A phage preparation can be immobilized to a biosensor surface using specific antibody immobilization. An antibody to a phage coat protein is immobilized to the biosensor surface. The antibody can be passively immobilized to the biosensor surface or via a specific surface such as protein A or a protein A plus anti-Fc surface. The surface can be blocked by a blocker. The binding of the phage specifically to the surface is measured by the change in signal generated by such a binding event, typically via optical, electrical or visual means. The display on the phage (virus) can be a peptide, small protein, and/or an antibody fragment or non-existent. The binding of the cognate ligand is then sequentially measured by the change in signal generated by such a binding event, typically via optical, electrical or visual means. The ligand can be, e.g., a small molecule, carbohydrate, polymer, peptide, soluble protein, antigen mimic of a cellular receptor or a protein on the surface of cells. The protein expressed on the surface of the cell can be, e.g., a membrane-associated protein, a single or multi-transmembrane protein, or a protein channel.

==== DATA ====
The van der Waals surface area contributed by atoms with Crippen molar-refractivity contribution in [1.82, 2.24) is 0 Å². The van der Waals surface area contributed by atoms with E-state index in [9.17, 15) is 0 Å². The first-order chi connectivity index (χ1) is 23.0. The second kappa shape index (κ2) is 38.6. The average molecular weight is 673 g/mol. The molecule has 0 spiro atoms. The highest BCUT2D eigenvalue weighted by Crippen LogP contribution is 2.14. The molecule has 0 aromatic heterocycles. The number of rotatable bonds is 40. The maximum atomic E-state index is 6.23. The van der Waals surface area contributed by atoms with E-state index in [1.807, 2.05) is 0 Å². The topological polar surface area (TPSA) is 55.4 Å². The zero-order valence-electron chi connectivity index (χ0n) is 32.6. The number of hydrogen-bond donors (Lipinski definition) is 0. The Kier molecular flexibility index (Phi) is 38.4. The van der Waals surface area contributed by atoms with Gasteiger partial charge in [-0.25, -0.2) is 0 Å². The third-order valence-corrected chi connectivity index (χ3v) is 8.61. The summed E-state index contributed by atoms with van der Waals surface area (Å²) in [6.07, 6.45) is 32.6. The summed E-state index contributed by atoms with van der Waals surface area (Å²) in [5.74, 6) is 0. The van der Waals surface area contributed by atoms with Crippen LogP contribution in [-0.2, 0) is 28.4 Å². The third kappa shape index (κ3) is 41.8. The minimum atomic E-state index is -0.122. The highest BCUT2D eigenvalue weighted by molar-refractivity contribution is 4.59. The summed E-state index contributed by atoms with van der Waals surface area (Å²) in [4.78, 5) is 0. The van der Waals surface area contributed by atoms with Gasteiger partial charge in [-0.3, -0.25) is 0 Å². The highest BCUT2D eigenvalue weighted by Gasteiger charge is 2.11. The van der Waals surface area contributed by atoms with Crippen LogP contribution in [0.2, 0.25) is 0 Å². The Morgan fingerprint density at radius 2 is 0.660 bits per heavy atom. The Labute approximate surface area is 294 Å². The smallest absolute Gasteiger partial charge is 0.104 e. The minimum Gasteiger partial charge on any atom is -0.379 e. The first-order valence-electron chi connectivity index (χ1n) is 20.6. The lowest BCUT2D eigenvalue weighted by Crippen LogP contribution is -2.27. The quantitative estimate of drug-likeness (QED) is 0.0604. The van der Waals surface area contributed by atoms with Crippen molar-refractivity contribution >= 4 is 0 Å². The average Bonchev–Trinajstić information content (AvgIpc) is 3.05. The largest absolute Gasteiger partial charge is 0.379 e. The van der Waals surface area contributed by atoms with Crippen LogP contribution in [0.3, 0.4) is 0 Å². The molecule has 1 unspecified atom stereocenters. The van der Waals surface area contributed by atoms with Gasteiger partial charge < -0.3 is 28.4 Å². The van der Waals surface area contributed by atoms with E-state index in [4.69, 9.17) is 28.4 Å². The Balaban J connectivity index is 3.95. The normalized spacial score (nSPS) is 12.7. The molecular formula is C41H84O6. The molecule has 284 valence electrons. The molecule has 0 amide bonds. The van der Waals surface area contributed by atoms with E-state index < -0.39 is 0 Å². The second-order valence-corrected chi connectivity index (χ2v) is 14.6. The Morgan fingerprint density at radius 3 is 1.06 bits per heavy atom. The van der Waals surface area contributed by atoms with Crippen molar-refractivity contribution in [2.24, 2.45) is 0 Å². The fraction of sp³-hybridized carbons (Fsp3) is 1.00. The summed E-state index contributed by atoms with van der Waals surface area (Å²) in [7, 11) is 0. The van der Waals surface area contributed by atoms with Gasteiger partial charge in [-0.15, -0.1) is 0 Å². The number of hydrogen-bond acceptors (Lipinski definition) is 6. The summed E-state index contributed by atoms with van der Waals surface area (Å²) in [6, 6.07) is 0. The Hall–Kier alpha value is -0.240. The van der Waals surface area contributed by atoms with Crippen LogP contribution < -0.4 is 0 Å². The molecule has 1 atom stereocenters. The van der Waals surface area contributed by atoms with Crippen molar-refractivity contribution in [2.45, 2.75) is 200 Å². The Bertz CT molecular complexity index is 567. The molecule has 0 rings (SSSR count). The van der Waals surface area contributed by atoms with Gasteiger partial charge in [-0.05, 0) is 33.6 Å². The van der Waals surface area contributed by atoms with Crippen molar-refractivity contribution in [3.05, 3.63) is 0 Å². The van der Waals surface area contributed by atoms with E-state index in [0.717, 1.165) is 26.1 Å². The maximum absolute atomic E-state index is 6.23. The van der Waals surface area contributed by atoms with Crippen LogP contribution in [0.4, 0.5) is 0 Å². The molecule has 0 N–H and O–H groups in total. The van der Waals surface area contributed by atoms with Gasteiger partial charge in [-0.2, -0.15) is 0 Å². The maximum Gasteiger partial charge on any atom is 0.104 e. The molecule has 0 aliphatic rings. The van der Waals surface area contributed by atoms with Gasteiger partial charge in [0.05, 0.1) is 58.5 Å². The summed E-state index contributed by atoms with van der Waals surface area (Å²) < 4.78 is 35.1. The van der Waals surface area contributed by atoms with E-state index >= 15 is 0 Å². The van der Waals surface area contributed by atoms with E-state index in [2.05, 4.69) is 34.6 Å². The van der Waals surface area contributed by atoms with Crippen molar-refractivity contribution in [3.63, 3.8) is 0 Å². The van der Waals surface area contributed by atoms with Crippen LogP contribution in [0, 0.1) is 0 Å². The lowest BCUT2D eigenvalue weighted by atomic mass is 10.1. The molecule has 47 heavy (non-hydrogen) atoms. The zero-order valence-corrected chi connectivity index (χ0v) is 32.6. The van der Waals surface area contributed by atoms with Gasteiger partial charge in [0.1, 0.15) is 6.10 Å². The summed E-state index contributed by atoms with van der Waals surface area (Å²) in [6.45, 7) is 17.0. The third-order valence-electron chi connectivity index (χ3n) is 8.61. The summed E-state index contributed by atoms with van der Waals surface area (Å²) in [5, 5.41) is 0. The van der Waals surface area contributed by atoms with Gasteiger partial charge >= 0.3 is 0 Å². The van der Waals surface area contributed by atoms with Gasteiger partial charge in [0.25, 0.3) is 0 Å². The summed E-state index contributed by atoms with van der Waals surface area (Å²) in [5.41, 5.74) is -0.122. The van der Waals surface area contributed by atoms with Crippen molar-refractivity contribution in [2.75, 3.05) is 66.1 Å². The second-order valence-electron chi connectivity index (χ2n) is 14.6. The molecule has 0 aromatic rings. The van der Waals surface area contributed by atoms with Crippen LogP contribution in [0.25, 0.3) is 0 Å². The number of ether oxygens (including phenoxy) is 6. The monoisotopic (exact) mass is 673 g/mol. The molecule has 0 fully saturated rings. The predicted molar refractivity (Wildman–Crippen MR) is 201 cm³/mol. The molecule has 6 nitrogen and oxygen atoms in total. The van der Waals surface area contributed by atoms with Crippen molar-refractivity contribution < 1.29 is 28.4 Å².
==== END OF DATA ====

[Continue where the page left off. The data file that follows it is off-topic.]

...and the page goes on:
A phage preparation can be immobilized to a biosensor surface by an antigen bound to the biosensor surface. An antigen (such as a small molecule, carbohydrate, polymer, peptide, soluble protein, or antigen mimic of a cellular receptor) is immobilized on the biosensor surface in a passive or specific surface such as an antibody that does not interfere with the desired binding epitope being screened. The antigen surface can be blocked. The binding of the phage preparation specifically to the antigen is measured by the change in signal generated by such a binding event, typically via optical, electrical or visual means. The display on the phage can be, e.g., a peptide, small protein, and/or an antibody fragment. Phage binding to the antigen can be ranked by concentration of the antigen, and the off-rate of the phage.